Skip to content

TechCrunch Giveaway: Sound Blaster Roar

Follow this link


How Clear Is The Future Of Google Glass?

BitTorrent Tells Sony It’s Happy To Release ‘The Interview’

North Korea On Sony Hack: It Wasn’t Us

The Art Of An MMO That Was Cancelled After NINE YEARS Of Development

This April, the long-awaited multiplayer game World of Darkness was cancelled. Ian G Williams explores how bad management hubris wasted nearly a decade of work


For the video game industry, Monday 14 April 2014 was just another day of layoffs and wasted creative energy.

The massively multiplayer online game World of Darkness had spent nine years in development but was being cancelled, and its production studio CCP Atlanta slashed to a sliver of its former size. Fifty-six people lost their jobs.

Insiders could barely muster a collective shrug. A few wondered if anything could be done about the increasingly sorry state of the business, about developers like Irrational and 38 Studios closing and constant downsizing, but not many questioned how it had all happened this time. This was a project with a promising pedigree – based around one of the most popular table-top gaming franchises since Dungeons and Dragons.

How did it fall apart after almost a decade of work?

The origins of World of Darkness

The story begins 25 years earlier at the peak of the tabletop roleplaying games industry. Back in the 1990s, a company named White Wolf loomed over this arcane landscape with a hugely successful series of games about vampires, werewolves, and wizards lurking behind our mundane reality.

Years before Twilight and its sulky undead hordes, World of Darkness mixed punk-rock rebellion and gothic style into the vampire mythos, grabbing the 90s zeitgeist by the throat and selling millions of books in the process. There was even a short-lived Aaron Spelling television show.

But the good times didn’t last for tabletop gaming. Over-confident expansion, rising printing costs and the growth of video games brought the sector to its knees. And White Wolf wasn’t immune.

That’s when Icelandic studio CCP Games swooped in. Founded in Reykjavík in 1997, the company launched its ambitious sandbox spaceship game, Eve Online, six years later. Boasting a complex player-made economy and dramatic space battles, it was like nothing else out there – a living, breathing sci-fi universe. By 2006 it had attracted 100,000 subscribers. Flushed with success and confidence, the company was looking to expand.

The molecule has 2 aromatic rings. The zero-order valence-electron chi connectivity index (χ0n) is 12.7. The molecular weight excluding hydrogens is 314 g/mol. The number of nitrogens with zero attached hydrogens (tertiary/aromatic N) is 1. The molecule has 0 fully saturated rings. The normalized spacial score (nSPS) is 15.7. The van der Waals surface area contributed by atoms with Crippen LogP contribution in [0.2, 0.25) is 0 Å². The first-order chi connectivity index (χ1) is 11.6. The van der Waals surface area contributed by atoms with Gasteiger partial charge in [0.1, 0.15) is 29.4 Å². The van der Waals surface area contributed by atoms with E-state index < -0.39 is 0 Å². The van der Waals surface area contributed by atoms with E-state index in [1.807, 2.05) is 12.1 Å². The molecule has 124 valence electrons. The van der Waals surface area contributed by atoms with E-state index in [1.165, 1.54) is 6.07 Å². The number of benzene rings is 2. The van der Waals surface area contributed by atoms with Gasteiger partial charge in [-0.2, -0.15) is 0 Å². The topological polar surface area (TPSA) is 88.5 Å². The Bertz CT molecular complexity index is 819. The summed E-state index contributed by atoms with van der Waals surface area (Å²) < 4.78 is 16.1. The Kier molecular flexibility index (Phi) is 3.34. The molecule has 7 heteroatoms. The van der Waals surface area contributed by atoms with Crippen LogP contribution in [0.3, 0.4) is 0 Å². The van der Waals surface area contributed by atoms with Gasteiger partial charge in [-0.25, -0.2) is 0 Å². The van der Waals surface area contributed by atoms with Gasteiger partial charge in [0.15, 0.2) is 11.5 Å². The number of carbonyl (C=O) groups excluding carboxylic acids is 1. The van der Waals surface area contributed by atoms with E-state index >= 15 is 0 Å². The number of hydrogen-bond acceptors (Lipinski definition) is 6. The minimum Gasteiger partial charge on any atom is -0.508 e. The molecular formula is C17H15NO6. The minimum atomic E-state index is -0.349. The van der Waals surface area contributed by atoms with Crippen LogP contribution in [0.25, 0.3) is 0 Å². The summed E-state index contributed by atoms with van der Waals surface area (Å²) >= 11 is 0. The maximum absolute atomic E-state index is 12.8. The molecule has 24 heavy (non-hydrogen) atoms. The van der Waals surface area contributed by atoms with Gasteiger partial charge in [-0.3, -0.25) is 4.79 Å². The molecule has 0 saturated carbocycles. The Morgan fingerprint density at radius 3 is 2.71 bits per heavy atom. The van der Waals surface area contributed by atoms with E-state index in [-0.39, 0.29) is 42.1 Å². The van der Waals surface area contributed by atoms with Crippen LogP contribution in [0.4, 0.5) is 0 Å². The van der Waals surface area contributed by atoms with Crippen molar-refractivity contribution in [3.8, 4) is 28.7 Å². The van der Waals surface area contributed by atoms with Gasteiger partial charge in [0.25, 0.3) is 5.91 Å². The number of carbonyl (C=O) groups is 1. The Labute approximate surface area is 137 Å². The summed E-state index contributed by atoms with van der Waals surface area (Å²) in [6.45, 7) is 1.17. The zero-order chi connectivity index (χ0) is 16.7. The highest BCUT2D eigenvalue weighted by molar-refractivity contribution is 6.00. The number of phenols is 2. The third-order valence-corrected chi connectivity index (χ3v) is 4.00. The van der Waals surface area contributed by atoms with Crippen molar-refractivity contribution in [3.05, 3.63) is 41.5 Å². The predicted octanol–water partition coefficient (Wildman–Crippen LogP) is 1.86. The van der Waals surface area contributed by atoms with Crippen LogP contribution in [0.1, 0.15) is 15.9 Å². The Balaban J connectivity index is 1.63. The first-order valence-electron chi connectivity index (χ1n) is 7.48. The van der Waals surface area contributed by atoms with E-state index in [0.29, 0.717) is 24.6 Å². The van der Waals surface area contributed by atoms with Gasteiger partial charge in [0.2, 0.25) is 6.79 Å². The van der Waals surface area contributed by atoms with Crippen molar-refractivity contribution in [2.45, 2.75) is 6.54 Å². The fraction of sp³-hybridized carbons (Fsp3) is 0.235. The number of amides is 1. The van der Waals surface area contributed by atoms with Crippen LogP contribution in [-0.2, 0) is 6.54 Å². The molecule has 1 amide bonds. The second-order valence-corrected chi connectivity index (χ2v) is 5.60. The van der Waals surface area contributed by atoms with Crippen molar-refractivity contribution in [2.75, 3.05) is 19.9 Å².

White Wolf was a natural fit. There was plenty of desirable intellectual property locked up in its range of board games and trading cards, especially World of Darkness. And CCP was effectively White Wolf for the MMO era: hipper than the competition, punching above its financial weight, and flirting with wider mass market attention.

Disorganised management

In November 2006, the two companies merged, with White Wolf becoming a wholly owned subsidiary of CCP. Immediately, work began on a massively multiplayer online game based around World of Darkness, featuring all of the unpredictability and openness of Eve Online.

CCP, to its immense credit, offered to keep on most, if not all, existing White Wolf staff. It was, according to those involved, a smooth transition; artists stayed on as artists, accountants as accountants. The existing staff who needed to transition to new roles were quick to learn fresh skills in areas like coding. However, plans for a swift ramp up to full production on the World of Darkness MMO faded as the pre-production and training phase dragged on.

There was another problem. Several members of the WoD development team told the Guardian that this early bump in the road was exacerbated by extreme disorganisation on the part of CCP’s Icelandic management. Very shortly after initial development began, the company started blurring the lines between the World of Darkness and Eve projects.

Repeatedly, staff were shifted over from the former to work on expansion projects for the latter. At times, our sources say, the entire WoD staff was put onto Eve, particularly during the development of 2009 add-on Apocrypha.

“On many different occasions throughout the years I was there, CCP would often ‘poach’ WoD staff for expansion projects,” recalls Nick Blood, a former developer and game master at CCP.

“There were plenty of developers who would get redirected to create Eve content for three to six month cycles… During these times, World of Darkness development was significantly slowed down. I remember the upper management often exasperatedly trying to figure out what to do with the remaining staff for a six-month period while their artists and programmers were busy elsewhere.”

‘There was very little of the core game in it’
This constant yo-yo effect contributed to a development cycle in which planned features were partially completed and then dumped numerous times over. There seemed to be no clear vision on how the various parts would create a cohesive end product.

Sources report that, over the nine-year period, the game effectively reached alpha – the stage at which all the major features have been implemented – three times, only for each version to be scrapped.